The Anonymous Widower

People With Coeliac Disease Are At Higher Risk For Cataracts

The title of this post is the same as that of this page on Ocli Vision.

This is a paragraph from the article.

In a recent study published by the American Journal of Epidemiology, researchers found that people who suffer from celiac disease are at a much higher risk of developing cataracts than those who are not diagnosed with the disease.

On Monday, Boots identified that my cataracts had got worse and signed me up to a private hospital that could do them free on the NHS.

It was an offer I couldn’t refuse.

September 30, 2021 - Posted by | Health | , , , , ,

8 Comments »

  1. Sorry to hear about the cataracts but glad that you should be able to get them sorted relatively quickly. Others I have known speak highly of the results. I believe they operate on one eye and let that recover before treating the second eye.
    Good luck and I hope everything goes well. I love the pictures you take on your trips out.

    Comment by Ron Collins | September 30, 2021 | Reply

  2. Thanks for the information and the compliments,

    The Boots I visited at the Angel Islington certainly had a couple of impressive new instruments.

    Comment by AnonW | September 30, 2021 | Reply

  3. Googling the subject I see that the connection of celiac disease with cataracts goes back a decade and almost exclusively in US medical literature, this mirrors much of what I’ve found with other conditions. Thank heavens we share a ‘common’ language. Surprisingly, to me at least, there is a great deal of online references in German from Swiss, German and Dutch sources.
    Anyway I’m glad to hear that your local Boots were so helpful and I look forward to hearing about the successful outcome.

    Comment by fammorris | October 1, 2021 | Reply

  4. I have the very start of cataracts, but not needing anything doing yet. I go to Boots as well, I find them very thorough. I also have T2 diabetes, and they always did my diabetic eye checks, and the optician I always saw because asked for him by name, always talked me through the results of the test. We now have to go to some place where a technician does the test and we go home and wait for a letter – which I now know is a standard one, and is rather a “snotty letter” to use a good northern phrase. It isn’t possible to have the diabetic test done privately, I have asked.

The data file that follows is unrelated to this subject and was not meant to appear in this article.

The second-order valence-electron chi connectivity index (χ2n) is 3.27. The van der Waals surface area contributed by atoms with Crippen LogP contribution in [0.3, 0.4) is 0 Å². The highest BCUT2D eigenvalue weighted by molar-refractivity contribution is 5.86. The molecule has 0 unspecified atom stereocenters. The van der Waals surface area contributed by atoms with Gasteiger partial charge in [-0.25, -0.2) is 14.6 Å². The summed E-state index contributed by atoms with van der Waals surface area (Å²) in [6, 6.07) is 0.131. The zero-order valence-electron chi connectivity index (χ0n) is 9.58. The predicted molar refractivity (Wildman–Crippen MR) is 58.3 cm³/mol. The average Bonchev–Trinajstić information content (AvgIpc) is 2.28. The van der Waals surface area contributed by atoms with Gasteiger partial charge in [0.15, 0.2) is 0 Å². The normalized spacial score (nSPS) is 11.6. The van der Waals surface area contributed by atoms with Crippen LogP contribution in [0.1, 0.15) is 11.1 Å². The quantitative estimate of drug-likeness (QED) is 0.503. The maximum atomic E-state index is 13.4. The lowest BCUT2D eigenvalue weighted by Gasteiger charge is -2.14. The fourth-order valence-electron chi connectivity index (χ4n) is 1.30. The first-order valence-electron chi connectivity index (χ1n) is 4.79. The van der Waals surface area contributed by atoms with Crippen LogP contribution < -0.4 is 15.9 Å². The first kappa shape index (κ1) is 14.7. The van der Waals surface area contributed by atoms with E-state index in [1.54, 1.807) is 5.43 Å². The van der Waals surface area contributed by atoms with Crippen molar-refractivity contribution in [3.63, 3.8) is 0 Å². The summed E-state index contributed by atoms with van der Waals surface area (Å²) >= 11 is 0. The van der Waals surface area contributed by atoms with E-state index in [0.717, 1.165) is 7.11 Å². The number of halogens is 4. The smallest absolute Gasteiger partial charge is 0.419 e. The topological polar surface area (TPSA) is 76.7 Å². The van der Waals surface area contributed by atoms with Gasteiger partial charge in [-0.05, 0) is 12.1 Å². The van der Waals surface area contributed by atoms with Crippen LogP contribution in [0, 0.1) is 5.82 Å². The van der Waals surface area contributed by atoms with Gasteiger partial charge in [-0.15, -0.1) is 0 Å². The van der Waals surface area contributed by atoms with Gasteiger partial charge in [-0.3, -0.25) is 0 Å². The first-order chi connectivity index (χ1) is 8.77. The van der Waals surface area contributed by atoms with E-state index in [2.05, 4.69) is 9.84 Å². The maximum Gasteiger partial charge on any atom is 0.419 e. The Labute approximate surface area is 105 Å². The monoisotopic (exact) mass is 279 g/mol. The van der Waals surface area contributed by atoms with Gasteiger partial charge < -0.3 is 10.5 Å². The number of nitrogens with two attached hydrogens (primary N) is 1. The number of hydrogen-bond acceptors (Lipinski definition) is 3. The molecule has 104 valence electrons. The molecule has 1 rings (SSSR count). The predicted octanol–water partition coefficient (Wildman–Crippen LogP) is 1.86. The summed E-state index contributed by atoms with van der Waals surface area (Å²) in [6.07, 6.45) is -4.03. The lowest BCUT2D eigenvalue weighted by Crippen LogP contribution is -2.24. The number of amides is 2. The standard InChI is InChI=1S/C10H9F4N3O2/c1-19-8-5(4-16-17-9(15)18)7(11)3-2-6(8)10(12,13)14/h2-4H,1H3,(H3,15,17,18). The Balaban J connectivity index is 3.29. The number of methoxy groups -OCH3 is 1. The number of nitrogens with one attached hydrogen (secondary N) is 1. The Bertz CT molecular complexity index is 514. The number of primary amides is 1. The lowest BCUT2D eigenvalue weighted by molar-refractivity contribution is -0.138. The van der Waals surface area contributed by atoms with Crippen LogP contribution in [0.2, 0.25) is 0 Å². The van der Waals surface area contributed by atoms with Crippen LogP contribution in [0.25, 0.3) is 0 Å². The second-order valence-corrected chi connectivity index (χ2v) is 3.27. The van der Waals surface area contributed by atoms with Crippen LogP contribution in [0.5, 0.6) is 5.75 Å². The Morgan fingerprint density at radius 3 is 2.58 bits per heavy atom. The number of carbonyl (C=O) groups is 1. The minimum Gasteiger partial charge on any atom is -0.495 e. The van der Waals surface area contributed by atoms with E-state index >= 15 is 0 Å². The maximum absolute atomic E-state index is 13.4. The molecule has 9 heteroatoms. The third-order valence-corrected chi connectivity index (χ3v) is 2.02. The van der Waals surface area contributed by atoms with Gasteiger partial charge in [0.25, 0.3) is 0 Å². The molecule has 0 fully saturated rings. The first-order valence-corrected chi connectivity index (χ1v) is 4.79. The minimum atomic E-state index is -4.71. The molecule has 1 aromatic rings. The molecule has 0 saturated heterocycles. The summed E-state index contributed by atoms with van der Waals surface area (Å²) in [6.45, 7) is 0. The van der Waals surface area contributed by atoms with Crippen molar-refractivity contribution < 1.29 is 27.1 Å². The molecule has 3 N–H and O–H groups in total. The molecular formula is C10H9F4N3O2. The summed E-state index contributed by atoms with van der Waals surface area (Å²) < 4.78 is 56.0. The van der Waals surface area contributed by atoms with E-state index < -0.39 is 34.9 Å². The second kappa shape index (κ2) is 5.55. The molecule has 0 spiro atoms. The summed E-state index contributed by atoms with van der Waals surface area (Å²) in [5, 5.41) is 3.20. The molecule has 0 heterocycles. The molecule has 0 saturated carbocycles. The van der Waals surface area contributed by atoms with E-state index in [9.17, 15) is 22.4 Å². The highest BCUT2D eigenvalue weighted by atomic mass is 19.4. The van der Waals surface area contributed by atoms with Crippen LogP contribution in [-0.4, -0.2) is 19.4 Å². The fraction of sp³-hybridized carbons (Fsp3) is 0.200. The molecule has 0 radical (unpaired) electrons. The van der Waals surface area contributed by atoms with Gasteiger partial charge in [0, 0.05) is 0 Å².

Comment by nosnikrapzil | October 1, 2021 | Reply

  5. Spire Healthcare, Nuffield Health and The Moorfields Eye Hospital in London all advertise retinal screening in association with diabetes.
    My experience is that you’re often seeing the same consultants you would have seen under the NHS and may well find yourself using NHS facilities. In my case and I’m sure for others the local NHS hospital hosts a private health facility that in my case is run by Nuffield.
    That said I have, as person with a long term condition, personal experience of both my Primary and Secondary NHS Health Trusts purchasing services from the private health service. The whole thing is a mess.
    The reason that you may have been told you can’t have private treatment is that GPs, who broadly although not exclusively have to refer you for the treatment, seem the power to frustrate the practice; that at least is something I have had – we are after all queue jumpers.

    Comment by fammorris | October 1, 2021 | Reply

  6. In my case, Boots have teamed with a private eye hospital, with the NHS paying the bill. My GP thought it was a good idea, when I spoke to her on Wednesday. A friend, who used to work in the NHS, thought it could be that Moorfields is overloaded.

    Comment by AnonW | October 1, 2021 | Reply

  7. They phoned to book the first appointment a couple of hours ago. I can only say they were very professional.

    Comment by AnonW | October 1, 2021 | Reply


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